The protein EPHA2, a receptor on the lining of blood vessels, controls how breast cancer cells metastasize around the body. These findings, from a study on breast cancer cell lines recently published in Science Signaling, sheds light on how cancer cells exit the blood vessels to enter a new part of the body.1
When tumor cells metastasize, they first enter the blood stream and attach to the inner walls, or lining, of blood vessels. To push their way out of the blood vessels, this study found that the tumor cells control the receptor protein EPHA2.
EPHA2 is activated when cancer cells remain inside the blood vessels, and its inactive form allows the cancer cells to push out and spread. It becomes inactivated through phosphorylation, the process of a phosphate molecule binding to a specific site of the EPHA2 protein.
When the dynamics of phosphorylating EPHA2 are altered, metastasis is more likely. Targeting the phosphorylation process may be a fruitful research area for controlling metastasis. The researchers used a highly metastatic breast cancer cell line that targets the lung to explore EPHA2 and its phosphorylation; the breast cancer cells enhanced phosphorylation of EPHA2 at a specific site. The researchers identified the altered phosphorylation dynamics of EPHA2 as a mechanism that may enhance breast cancer cells’ exit from the bloodstream.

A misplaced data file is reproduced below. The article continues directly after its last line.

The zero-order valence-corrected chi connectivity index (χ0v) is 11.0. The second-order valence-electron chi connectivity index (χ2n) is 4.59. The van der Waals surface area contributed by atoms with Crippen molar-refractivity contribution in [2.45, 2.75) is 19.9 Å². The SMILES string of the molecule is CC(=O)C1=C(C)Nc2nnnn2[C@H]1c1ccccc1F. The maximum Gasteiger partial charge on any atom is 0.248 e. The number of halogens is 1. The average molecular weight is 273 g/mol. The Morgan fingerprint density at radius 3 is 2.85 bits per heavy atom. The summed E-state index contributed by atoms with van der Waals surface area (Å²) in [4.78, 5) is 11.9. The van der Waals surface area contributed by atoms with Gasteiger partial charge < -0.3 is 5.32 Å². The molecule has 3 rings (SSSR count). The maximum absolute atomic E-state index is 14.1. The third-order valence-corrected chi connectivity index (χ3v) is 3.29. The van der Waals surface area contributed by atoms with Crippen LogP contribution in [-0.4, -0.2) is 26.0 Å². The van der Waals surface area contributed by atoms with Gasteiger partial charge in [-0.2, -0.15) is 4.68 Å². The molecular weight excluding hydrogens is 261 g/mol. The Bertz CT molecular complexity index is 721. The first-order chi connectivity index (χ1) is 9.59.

“The next step is to figure out how to keep this receptor switched on, so that the tumor cells can’t leave the blood vessels: stopping breast cancer spreading and making the disease easier to treat successfully,” said Claus Jørgensen, PhD, who led the research at The Institute of Cancer Research, London, and at Cancer Research UK’s Manchester Institute at the University of Manchester in the United Kingdom, and is the corresponding author of the study.
Nell Barrie, Cancer Research UK’s senior science information manager, said, “This is important research that teaches us more about how breast cancer cells move. Research like this is vital to help our understanding of how cancer spreads, and how to stop this from happening. More research is needed before this will benefit patients but it’s a jump in the right direction.”
The study was funded by Cancer Research UK.
1. Locard-Paulet M, Lim L, Veluscek G, et al. Phosphoproteomic analysis of interacting tumor and endothelial cells identifies regulatory mechanisms of transendothelial migration. Sci Signal. 2016;9(414):ra15.